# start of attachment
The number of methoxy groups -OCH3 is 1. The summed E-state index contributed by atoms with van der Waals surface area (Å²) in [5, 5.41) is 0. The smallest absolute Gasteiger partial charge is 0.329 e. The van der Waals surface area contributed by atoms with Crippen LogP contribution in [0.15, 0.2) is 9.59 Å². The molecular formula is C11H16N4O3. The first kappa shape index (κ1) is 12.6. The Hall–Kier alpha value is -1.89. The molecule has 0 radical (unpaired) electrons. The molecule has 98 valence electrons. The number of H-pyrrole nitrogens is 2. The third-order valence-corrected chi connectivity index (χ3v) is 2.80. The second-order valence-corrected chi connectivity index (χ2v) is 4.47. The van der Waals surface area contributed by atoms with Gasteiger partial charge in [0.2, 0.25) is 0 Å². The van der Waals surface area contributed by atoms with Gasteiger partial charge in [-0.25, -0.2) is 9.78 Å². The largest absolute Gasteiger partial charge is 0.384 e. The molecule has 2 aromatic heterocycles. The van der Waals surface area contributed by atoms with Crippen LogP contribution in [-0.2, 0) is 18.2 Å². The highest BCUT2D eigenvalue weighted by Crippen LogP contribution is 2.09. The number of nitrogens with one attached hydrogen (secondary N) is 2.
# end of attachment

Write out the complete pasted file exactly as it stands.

The number of methoxy groups -OCH3 is 1. The summed E-state index contributed by atoms with van der Waals surface area (Å²) in [5, 5.41) is 0. The smallest absolute Gasteiger partial charge is 0.329 e. The van der Waals surface area contributed by atoms with Crippen LogP contribution in [0.15, 0.2) is 9.59 Å². The molecular formula is C11H16N4O3. The first kappa shape index (κ1) is 12.6. The Hall–Kier alpha value is -1.89. The molecule has 0 radical (unpaired) electrons. The molecule has 98 valence electrons. The number of H-pyrrole nitrogens is 2. The third-order valence-corrected chi connectivity index (χ3v) is 2.80. The second-order valence-corrected chi connectivity index (χ2v) is 4.47. The van der Waals surface area contributed by atoms with Gasteiger partial charge in [0.2, 0.25) is 0 Å². The van der Waals surface area contributed by atoms with Gasteiger partial charge in [-0.25, -0.2) is 9.78 Å². The largest absolute Gasteiger partial charge is 0.384 e. The molecule has 2 aromatic heterocycles. The van der Waals surface area contributed by atoms with Crippen LogP contribution in [-0.2, 0) is 18.2 Å². The highest BCUT2D eigenvalue weighted by Crippen LogP contribution is 2.09. The number of nitrogens with one attached hydrogen (secondary N) is 2.